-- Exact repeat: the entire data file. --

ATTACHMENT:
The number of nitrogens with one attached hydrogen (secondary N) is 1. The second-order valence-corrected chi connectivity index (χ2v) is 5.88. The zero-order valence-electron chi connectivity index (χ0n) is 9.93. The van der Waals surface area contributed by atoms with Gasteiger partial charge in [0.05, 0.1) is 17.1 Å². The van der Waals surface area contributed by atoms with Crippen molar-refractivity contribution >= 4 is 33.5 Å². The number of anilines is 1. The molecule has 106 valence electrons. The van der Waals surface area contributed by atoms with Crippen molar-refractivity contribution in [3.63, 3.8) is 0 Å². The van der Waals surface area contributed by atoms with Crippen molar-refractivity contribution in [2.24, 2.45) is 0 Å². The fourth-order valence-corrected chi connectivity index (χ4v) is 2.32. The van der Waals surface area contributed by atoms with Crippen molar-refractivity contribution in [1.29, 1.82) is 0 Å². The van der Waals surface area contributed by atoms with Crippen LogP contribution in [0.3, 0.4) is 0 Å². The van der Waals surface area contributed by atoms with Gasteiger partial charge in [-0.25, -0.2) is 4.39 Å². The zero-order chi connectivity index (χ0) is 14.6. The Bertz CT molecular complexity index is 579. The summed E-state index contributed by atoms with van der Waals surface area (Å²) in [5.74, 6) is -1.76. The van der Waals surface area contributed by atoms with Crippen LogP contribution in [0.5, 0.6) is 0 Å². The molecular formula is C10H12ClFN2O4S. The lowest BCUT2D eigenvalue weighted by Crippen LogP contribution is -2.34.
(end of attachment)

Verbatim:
The number of nitrogens with one attached hydrogen (secondary N) is 1. The second-order valence-corrected chi connectivity index (χ2v) is 5.88. The zero-order valence-electron chi connectivity index (χ0n) is 9.93. The van der Waals surface area contributed by atoms with Gasteiger partial charge in [0.05, 0.1) is 17.1 Å². The van der Waals surface area contributed by atoms with Crippen molar-refractivity contribution >= 4 is 33.5 Å². The number of anilines is 1. The molecule has 106 valence electrons. The van der Waals surface area contributed by atoms with Crippen molar-refractivity contribution in [3.63, 3.8) is 0 Å². The van der Waals surface area contributed by atoms with Crippen molar-refractivity contribution in [2.24, 2.45) is 0 Å². The fourth-order valence-corrected chi connectivity index (χ4v) is 2.32. The van der Waals surface area contributed by atoms with Crippen molar-refractivity contribution in [1.29, 1.82) is 0 Å². The van der Waals surface area contributed by atoms with Crippen LogP contribution in [0.3, 0.4) is 0 Å². The van der Waals surface area contributed by atoms with Gasteiger partial charge in [-0.25, -0.2) is 4.39 Å². The zero-order chi connectivity index (χ0) is 14.6. The Bertz CT molecular complexity index is 579. The summed E-state index contributed by atoms with van der Waals surface area (Å²) in [5.74, 6) is -1.76. The van der Waals surface area contributed by atoms with Crippen LogP contribution in [0.5, 0.6) is 0 Å². The molecular formula is C10H12ClFN2O4S. The lowest BCUT2D eigenvalue weighted by Crippen LogP contribution is -2.34.